You (probably) don’t need ReCAPTCHA


Google’s ReCAPTCHA is often the first tool that many webmasters reach for when confronted with the need to stop spam and automated malicious traffic from harming their services. In this post I explain several reasons why ReCAPTCHA is usually not the best solution to use for this purpose, as it is often unnecessary, inconveniences users, and subjects users to intensive tracking and fingerprinting that they are not able to opt-out of. Several alternative solutions to ReCAPTCHA for various threat models are presented as well as best practices for implementing captchas in general.

The face of evil

ReCAPTCHA is harmful

ReCAPTCHA is yet another free-of-charge product offered benevolently by Google for any webmaster to implement within their own services. How does ReCAPTCHA differentiate legitimate human users from bots? ReCAPTCHA relies extensively on user fingerprinting, putting emphasis on the question of “Which human is this user?” rather than the ordinary “Is this user human?”. It’s worth noting how much easier it is to successfully solve ReCAPTCHAs when the user is logged into their Google account, thus allowing Google to associate their actions with their real identity. A similar effect is often reported for users of non-Google browsers, who notice ReCAPTCHAs take more time to complete in Firefox over Chrome. This is in-line with many other anti-competitive techniques that Google has used over the years to help grow their market share.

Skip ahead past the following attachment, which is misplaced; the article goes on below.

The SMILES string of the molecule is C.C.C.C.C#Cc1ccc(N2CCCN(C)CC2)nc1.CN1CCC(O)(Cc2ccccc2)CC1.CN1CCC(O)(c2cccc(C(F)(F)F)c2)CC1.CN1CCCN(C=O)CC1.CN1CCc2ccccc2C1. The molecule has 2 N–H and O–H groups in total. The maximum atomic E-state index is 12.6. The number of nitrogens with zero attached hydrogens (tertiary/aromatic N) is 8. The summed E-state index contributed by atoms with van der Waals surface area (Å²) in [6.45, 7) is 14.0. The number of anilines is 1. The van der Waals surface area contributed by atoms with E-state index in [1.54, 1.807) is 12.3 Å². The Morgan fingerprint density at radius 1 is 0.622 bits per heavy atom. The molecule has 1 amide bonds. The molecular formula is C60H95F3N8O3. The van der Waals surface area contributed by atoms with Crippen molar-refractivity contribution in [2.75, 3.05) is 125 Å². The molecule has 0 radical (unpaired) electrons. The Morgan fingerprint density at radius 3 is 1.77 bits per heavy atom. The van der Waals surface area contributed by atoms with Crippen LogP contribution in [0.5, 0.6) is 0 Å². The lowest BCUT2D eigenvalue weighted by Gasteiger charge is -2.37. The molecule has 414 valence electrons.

Although determining exactly how ReCAPTCHA works is very difficult, with Google not only heavily obfuscating its JavaScript, but also implementing an entire VM in JavaScript with its own bytecode language, there have still been many attempts to reverse-engineer some of the client-side code, as well as to theorize about how the server-side logic operates. Initial attempts at reverse-engineering ReCAPTCHA show copious amounts of information belong collected, including but not limited to: plugins, user agent, IP address, screen resolution, execution times, timezone, language, click/keyboard/touch information within the frame of the captcha, test results of many browser-specific functions and CSS evaluation, information about canvas element rendering, and cookies, including those affiliated with your Google account that were placed within the last 6 months.